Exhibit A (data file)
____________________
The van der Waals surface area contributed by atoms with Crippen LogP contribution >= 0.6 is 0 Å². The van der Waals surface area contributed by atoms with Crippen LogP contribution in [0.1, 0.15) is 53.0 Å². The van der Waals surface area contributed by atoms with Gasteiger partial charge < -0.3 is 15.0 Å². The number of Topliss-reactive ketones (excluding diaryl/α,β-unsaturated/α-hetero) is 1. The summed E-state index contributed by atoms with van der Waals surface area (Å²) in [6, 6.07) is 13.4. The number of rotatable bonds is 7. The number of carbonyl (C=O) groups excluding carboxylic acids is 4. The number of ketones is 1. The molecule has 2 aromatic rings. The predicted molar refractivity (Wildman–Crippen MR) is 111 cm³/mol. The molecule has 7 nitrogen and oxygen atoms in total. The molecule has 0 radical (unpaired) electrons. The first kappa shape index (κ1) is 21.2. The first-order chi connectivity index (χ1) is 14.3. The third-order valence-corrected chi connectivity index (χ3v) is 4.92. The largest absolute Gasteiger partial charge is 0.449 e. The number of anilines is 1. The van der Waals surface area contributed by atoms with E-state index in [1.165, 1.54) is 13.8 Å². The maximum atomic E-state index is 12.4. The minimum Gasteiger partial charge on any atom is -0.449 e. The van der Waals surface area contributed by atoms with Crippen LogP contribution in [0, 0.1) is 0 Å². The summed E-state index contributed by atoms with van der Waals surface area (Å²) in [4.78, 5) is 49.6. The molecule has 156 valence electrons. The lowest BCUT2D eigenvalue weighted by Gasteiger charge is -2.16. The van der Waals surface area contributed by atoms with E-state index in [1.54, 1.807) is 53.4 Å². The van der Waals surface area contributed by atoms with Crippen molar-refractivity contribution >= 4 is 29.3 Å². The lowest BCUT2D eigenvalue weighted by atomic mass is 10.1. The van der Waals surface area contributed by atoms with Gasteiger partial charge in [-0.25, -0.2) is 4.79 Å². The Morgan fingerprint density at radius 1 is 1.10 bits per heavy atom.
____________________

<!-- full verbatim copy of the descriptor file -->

The van der Waals surface area contributed by atoms with Crippen LogP contribution >= 0.6 is 0 Å². The van der Waals surface area contributed by atoms with Crippen LogP contribution in [0.1, 0.15) is 53.0 Å². The van der Waals surface area contributed by atoms with Gasteiger partial charge < -0.3 is 15.0 Å². The number of Topliss-reactive ketones (excluding diaryl/α,β-unsaturated/α-hetero) is 1. The summed E-state index contributed by atoms with van der Waals surface area (Å²) in [6, 6.07) is 13.4. The number of rotatable bonds is 7. The number of carbonyl (C=O) groups excluding carboxylic acids is 4. The number of ketones is 1. The molecule has 2 aromatic rings. The predicted molar refractivity (Wildman–Crippen MR) is 111 cm³/mol. The molecule has 7 nitrogen and oxygen atoms in total. The molecule has 0 radical (unpaired) electrons. The first kappa shape index (κ1) is 21.2. The first-order chi connectivity index (χ1) is 14.3. The third-order valence-corrected chi connectivity index (χ3v) is 4.92. The largest absolute Gasteiger partial charge is 0.449 e. The number of anilines is 1. The van der Waals surface area contributed by atoms with E-state index in [1.165, 1.54) is 13.8 Å². The maximum atomic E-state index is 12.4. The minimum Gasteiger partial charge on any atom is -0.449 e. The van der Waals surface area contributed by atoms with Crippen LogP contribution in [0, 0.1) is 0 Å². The summed E-state index contributed by atoms with van der Waals surface area (Å²) in [4.78, 5) is 49.6. The molecule has 156 valence electrons. The lowest BCUT2D eigenvalue weighted by Gasteiger charge is -2.16. The van der Waals surface area contributed by atoms with E-state index in [1.54, 1.807) is 53.4 Å². The van der Waals surface area contributed by atoms with Crippen molar-refractivity contribution >= 4 is 29.3 Å². The lowest BCUT2D eigenvalue weighted by atomic mass is 10.1. The van der Waals surface area contributed by atoms with Gasteiger partial charge in [-0.25, -0.2) is 4.79 Å². The Morgan fingerprint density at radius 1 is 1.10 bits per heavy atom.